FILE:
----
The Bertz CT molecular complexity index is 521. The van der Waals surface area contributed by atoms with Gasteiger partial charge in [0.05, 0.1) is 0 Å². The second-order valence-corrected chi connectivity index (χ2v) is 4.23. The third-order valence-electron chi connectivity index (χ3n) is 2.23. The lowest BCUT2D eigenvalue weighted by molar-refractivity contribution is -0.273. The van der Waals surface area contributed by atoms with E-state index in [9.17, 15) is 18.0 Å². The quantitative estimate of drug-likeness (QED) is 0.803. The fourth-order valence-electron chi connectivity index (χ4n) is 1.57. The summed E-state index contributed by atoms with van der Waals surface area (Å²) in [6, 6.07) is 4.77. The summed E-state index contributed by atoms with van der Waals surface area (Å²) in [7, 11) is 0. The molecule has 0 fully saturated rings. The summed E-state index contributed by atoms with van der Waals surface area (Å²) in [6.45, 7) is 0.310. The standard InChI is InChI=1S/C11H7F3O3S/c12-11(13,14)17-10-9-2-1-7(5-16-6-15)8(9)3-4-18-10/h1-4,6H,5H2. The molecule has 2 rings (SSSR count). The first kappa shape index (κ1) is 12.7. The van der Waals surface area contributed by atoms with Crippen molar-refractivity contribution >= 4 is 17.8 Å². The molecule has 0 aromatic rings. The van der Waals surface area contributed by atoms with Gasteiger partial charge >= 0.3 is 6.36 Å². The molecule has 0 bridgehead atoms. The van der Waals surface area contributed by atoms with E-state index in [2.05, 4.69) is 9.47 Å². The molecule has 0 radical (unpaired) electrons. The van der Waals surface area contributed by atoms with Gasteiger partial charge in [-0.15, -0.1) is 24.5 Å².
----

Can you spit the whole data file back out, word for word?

The Bertz CT molecular complexity index is 521. The van der Waals surface area contributed by atoms with Gasteiger partial charge in [0.05, 0.1) is 0 Å². The second-order valence-corrected chi connectivity index (χ2v) is 4.23. The third-order valence-electron chi connectivity index (χ3n) is 2.23. The lowest BCUT2D eigenvalue weighted by molar-refractivity contribution is -0.273. The van der Waals surface area contributed by atoms with E-state index in [9.17, 15) is 18.0 Å². The quantitative estimate of drug-likeness (QED) is 0.803. The fourth-order valence-electron chi connectivity index (χ4n) is 1.57. The summed E-state index contributed by atoms with van der Waals surface area (Å²) in [6, 6.07) is 4.77. The summed E-state index contributed by atoms with van der Waals surface area (Å²) in [7, 11) is 0. The molecule has 0 fully saturated rings. The summed E-state index contributed by atoms with van der Waals surface area (Å²) in [6.45, 7) is 0.310. The standard InChI is InChI=1S/C11H7F3O3S/c12-11(13,14)17-10-9-2-1-7(5-16-6-15)8(9)3-4-18-10/h1-4,6H,5H2. The molecule has 2 rings (SSSR count). The first kappa shape index (κ1) is 12.7. The van der Waals surface area contributed by atoms with Crippen molar-refractivity contribution >= 4 is 17.8 Å². The molecule has 0 aromatic rings. The van der Waals surface area contributed by atoms with Gasteiger partial charge >= 0.3 is 6.36 Å². The molecule has 0 bridgehead atoms. The van der Waals surface area contributed by atoms with E-state index in [2.05, 4.69) is 9.47 Å². The molecule has 0 radical (unpaired) electrons. The van der Waals surface area contributed by atoms with Gasteiger partial charge in [-0.15, -0.1) is 24.5 Å².